Sometime later, Rory Cotton (Frank's brother) and his wife Julia move into his later mother's home (and the last place Frank was seen alive). Prior to the their marriage, Julia had an intense affair with Frank. She has no romantic feelings for Rory and only stays with him for his money.

After Rory cuts his thumb, a few drops of his blood drips on the attic floor where Frank was tortured and taken by the Cenobites. The blood mixes in with Frank's dead sperm that was left on the floor from his torment. This causes Frank to be reborn as a fleshly creature. With Julia's help, she lures unsuspecting men from bars to the attic so she can murder them and let Frank feed on their blood. The more Frank feeds, the faster his body heals.

The only person standing in their way is Kristy - a dear friend of Rory's who finds the Lemarchand Configuration and makes a deal with the Cenobite leader.

Final Thoughts

Saturday, October 19, 2019

13 Reads of Horror! - Rosemary's Baby by Ira Levin

I'm taking a wild guess that almost every horror fan has heard or seen the 1968 classic Rosemary's Baby starring Mia Farrow, which is one of the scariest films ever made. The movie is an adaptation of the 1967 novel of the same name by Ira Levin.

I had stumbled up on Rosemary's Baby while searching for a novel to read for a book report for an English class during my freshman year of high school in the mid-1990s. Originally, the book belonged to my grandmother, who had moved away after the death of my grandfather, and most of her books were being stored at my parent's house. It was a first-print hardback edition minus the original cover jacket. I still have this book as well as "The Stephen King Horror Library" edition.

Shortly after reading the book, the movie adaptation aired on TNT late at night. I recorded it on a VHS (Remember those?) and I later watched it. It's one of the best book-to-film adaptations ever produced as it goes exactly by Ira Levin's original story.

Rosemary's Baby is a psychological horror tale centered around Rosemary and Guy Woodhouse, a newly married Manhattan couple who move into a new apartment building, the Bramford, which has a deadly past involving witchcraft and murder. Usually, this would be a turn off for just about anybody else but Guy and Rosemary don't believe in superstitious. Shortly after moving into the apartment, they meet their odd elderly neighbors - Roman and Minnie Castevet.

While not planned, Rosemary becomes pregnant after having a bizarre nightmare involving a satanic ritual. Being young and naive, she takes advice from the Castevets and uses their doctor - Dr. Abraham Sapirstein, who insists she should drink homemade "health" drinks made by Minnie instead of taking prenatal vitamins. Let's just say the next few months aren't very good experiences for Rosemary. Instead of gaining pounds like all expecting mother's do, she quickly loses weight near to the point that she almost resembles a skeleton. Plus, she has a horrible pain coming from her womb. Over time, the pain magically disappears and she puts on baby weight.

With her due date just around the corner, Rosemary learns her neighbors are not who they say they are and that her unborn child is in danger.

Final Thoughts

Friday, September 27, 2019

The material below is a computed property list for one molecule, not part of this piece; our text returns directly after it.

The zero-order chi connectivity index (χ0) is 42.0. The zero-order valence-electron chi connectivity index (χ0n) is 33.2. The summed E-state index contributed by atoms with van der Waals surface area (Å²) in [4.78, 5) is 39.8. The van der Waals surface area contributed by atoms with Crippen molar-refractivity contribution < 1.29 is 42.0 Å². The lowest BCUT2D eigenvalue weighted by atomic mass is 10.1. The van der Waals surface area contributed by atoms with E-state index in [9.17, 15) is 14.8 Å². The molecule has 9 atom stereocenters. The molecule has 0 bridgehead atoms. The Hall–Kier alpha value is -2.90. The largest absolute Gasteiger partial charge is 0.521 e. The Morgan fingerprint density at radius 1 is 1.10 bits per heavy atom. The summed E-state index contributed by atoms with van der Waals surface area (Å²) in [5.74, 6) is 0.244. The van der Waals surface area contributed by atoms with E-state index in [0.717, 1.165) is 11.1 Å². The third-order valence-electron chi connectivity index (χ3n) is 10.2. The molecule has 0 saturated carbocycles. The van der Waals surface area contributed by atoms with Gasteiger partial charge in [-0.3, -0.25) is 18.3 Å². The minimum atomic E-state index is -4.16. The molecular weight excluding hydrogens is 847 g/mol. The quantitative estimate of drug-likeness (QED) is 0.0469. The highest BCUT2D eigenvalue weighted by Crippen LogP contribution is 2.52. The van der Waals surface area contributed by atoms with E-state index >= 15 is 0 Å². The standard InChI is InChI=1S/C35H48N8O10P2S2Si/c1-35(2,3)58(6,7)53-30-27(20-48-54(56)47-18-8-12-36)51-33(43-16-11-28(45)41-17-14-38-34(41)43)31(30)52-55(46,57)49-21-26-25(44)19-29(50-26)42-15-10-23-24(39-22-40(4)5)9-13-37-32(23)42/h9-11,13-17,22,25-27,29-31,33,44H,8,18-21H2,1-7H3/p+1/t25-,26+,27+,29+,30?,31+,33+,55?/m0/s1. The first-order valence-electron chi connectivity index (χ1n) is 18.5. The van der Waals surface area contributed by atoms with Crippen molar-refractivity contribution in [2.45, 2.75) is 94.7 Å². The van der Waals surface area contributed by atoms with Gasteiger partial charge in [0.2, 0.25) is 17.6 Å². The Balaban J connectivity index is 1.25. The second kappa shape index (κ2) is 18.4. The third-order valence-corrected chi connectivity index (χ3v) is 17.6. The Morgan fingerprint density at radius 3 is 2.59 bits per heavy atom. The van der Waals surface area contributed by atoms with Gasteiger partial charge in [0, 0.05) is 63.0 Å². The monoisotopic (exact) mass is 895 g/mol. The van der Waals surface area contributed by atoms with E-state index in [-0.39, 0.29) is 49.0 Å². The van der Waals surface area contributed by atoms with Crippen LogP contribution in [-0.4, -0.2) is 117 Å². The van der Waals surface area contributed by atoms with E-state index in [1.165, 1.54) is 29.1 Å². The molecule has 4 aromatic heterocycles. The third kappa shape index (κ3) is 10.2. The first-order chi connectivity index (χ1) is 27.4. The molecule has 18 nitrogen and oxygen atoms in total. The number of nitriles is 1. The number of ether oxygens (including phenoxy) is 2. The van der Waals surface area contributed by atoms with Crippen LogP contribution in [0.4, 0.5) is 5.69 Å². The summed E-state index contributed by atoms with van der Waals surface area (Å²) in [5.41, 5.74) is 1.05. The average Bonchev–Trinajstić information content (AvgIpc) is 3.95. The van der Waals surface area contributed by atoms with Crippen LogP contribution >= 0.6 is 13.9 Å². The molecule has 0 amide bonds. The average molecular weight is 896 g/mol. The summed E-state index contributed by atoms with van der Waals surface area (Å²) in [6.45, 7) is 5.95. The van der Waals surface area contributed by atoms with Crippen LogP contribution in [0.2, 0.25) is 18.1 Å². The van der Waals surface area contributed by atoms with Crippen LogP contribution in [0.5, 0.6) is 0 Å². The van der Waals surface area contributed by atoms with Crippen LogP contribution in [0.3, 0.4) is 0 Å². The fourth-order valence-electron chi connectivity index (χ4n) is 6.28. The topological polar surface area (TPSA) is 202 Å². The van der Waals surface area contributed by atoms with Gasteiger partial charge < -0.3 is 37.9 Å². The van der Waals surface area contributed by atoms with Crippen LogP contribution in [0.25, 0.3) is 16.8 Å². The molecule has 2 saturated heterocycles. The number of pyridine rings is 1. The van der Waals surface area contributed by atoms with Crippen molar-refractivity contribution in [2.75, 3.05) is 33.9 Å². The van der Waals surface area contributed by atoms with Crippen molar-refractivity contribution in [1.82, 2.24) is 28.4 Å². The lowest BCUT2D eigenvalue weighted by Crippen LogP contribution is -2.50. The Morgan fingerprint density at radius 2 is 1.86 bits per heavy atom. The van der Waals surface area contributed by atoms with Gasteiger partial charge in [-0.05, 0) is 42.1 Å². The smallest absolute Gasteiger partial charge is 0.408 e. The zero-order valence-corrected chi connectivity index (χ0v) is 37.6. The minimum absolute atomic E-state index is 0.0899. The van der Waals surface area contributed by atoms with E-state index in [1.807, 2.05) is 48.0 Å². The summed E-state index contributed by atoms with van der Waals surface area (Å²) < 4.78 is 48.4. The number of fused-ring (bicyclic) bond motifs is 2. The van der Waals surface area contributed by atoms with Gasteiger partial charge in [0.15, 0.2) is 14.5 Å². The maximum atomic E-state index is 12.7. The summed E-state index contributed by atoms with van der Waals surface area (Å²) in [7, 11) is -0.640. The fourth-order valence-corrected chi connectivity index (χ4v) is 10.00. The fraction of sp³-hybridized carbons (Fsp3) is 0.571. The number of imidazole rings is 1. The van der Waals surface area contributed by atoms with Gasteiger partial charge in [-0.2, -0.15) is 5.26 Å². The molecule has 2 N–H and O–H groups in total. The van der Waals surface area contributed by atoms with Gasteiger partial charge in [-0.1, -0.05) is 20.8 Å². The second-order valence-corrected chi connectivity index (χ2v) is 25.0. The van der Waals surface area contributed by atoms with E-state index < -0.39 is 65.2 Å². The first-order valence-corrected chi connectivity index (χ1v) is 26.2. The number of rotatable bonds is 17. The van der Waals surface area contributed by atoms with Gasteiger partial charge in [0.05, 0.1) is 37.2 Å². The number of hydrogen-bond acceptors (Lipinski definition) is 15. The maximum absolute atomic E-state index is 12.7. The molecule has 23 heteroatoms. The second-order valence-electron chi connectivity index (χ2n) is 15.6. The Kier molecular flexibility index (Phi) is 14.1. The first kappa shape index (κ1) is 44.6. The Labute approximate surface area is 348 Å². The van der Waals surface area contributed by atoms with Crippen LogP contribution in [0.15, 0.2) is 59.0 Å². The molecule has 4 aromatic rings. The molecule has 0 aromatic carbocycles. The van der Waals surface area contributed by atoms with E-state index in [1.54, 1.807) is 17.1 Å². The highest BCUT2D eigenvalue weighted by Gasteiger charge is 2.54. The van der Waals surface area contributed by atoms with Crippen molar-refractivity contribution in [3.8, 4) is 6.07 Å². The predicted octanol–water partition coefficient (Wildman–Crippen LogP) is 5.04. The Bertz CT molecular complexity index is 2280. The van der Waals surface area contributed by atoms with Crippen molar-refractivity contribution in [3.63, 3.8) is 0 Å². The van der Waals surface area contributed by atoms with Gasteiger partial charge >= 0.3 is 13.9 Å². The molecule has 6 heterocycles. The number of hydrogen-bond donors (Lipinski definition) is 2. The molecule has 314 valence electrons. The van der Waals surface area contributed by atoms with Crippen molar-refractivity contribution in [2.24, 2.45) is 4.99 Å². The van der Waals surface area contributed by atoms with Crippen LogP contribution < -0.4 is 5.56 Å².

Review - Unearthed: A Death Seeker Novel

*This is a sponsored review. All opinions are 100% mine.

Amazon * B&N * Kobo * iTunes
With October just days away, there's nothing better to get me in the mood for the Halloween season than reading a supernatural tale, which is exactly what I did this week.

What title did I read?

I read the supernatural fantasy Unearthed: A Death Seeker Novel by Cecy Robson. It centers around Olivia Finn, a pixie who's hiding on Earth from Death! Yes, I said Death! Pixies are from a paradise realm called Fae that was destroyed by Death itself. The survivors of Fae took refuge on Earth. Olivia, like many pixies, tries her best to blend into society so she can avoid the death hounds.

However, she cannot hide forever!

Eventually, Death discovers Olivia's location and learns she might be immune to its deadly grip. Word gets out about Olivia's power over Death and, now, other Faes see her as a savior.

No longer able to run and hide from Death, the only way Olivia can survive is for her to embrace her true self.

“Death is only the beginning.”- Unearthed, Cecy Robson

Final Thoughts

I have a poor habit of wanting to review books based only on their covers, so I chose to read Unearthed without even looking at the actual blurb. As a result, I didn't realize this book was about Faes (also known as fairies and pixies) until I had already begun reading it. I have nothing against Fae stories, but I haven't read a novel concerning mythical beings in a long time. But this is the first time I've ever seen Faes coexisting with dragons, gargoyles, elves, and the Grim Reaper! 

Fortunately, the two main problems I've always had with the genre—narrative and pacing—are not present in this story, so it's a good thing the writing is excellent. Olivia, the protagonist, is a very likable person, and I found it easy to relate to her right away. I thought the dialogue was pretty mediocre; nothing revolutionary, but adequate nonetheless.

Unearthed: A Death Seeker Novel is a fascinating beginning to a new fantasy series. Mythical creatures that exist in our world have been included in the author's distinctively imagined universe.╌★★★★✩


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About the Author